As college students, we are facing the reality of being an adult every day. Things go wrong, plans fall apart or we fail at something we tried very hard at. It’s painful to experience these harsh realities all on our own.
Having a familiar face who has overcome or will be taking on these kinds of situations can help dull the ache when everything feels wrong and nothing’s going the way it’s supposed to. Siblings play unique roles in each other’s lives and can make a difference when life hits us hard.
My older brother has held my hand and helped me up through some of life’s cruelest moments. I am blessed with the guidance and reminders he still provides me every day when I am struggling to see the good in a situation.
Growing up, my older brother taught me so many lessons about facing life’s challenges.
A new study published in Springer Plus suggests that brothers and sisters are reliable sources of emotional support. Giovanna Perricone from the Department of Psychological, Educational and Training Sciences at the University of Palermo analyzed sibling relationships in correlation with traumatizing events. Perricone found 61 percent of children reported an elder sibling as a useful resource and role model.
My brother would always pick me up from school when I was sick and my parents weren’t available. He would talk me through stressful moments and give me a solid support system when others just weren’t getting it.
Throughout my life, I have seen my brother diligently work and go out of his way to be available to others when they need a helping hand. He continuously reminds me of the kind of person I want to be and the work ethic I want to have.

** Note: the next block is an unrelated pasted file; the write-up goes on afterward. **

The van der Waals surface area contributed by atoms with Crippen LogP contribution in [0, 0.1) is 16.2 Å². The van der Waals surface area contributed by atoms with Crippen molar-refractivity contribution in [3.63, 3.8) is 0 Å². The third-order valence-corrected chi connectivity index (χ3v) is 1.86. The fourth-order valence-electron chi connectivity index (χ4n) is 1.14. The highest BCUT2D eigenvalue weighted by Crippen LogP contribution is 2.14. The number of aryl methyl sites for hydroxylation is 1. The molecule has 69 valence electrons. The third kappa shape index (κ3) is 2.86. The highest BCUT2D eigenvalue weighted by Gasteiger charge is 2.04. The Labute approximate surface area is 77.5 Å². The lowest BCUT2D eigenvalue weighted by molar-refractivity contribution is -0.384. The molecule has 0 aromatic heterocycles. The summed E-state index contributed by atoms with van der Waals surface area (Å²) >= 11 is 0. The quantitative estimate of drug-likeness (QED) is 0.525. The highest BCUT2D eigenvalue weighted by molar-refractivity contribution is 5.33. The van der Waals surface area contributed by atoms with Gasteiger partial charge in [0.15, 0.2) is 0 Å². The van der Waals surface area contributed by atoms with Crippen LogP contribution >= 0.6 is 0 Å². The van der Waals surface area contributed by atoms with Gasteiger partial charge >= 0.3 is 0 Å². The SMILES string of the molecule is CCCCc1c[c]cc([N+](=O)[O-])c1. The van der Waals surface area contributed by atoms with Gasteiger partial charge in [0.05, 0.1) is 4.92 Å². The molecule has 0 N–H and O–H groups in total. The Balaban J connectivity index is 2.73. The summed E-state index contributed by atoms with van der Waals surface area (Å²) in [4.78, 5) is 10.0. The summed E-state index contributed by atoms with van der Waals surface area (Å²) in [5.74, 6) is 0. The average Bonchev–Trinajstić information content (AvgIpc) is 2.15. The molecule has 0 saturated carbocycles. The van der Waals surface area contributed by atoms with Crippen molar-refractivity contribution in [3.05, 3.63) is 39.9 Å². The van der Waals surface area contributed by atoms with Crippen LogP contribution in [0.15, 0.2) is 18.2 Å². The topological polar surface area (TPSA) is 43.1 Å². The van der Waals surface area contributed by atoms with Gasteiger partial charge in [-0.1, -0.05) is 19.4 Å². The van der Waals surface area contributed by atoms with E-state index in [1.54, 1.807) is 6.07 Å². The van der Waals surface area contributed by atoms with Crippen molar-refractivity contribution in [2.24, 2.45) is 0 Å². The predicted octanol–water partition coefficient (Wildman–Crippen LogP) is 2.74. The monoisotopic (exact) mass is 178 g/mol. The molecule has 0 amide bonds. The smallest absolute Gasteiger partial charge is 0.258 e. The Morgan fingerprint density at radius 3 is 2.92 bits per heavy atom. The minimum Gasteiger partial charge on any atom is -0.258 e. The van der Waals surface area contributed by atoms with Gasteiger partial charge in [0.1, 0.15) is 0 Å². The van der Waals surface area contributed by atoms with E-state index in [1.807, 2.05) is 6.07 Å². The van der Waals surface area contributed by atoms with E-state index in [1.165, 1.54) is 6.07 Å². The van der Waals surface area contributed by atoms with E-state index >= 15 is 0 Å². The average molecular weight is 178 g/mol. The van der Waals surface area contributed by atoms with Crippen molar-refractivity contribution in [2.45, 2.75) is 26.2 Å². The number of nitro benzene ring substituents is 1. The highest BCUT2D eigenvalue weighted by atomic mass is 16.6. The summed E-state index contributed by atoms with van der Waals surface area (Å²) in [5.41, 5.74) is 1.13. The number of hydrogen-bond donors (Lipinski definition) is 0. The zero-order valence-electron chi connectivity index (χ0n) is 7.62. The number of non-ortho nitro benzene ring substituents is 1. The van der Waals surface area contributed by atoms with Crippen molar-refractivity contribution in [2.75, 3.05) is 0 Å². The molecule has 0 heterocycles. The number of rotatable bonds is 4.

Love is difficult, and as William Shakespeare said: “The course of true love never did run smooth.”
My brother makes me think of this quote on both a relationship and familial level.
Throughout my life I have seen my brother fall in and out of love, reminding me that your heart is going to break but, as they say, nothing good ever comes easily.
If you love something, it is going to take work and passion. It will be difficult at times, but you have to dive headfirst into what you love in order to get to a positive outcome.
My brother is usually the peacekeeper in our family and always tries to encourage us to talk even when we are angry or holding grudges against one another. No matter how long we fight, I always know we have to work through it to find the love again.
I encourage everyone to rely on the support and relatability a sibling can provide. The unique bonds we have with our siblings can teach us a lot about our outlook on the world around us. The lessons we learn by leaning on our siblings for support are blessings in disguise.
Natalie Hilden is the Opinion Editor for The Collegian and can be reached at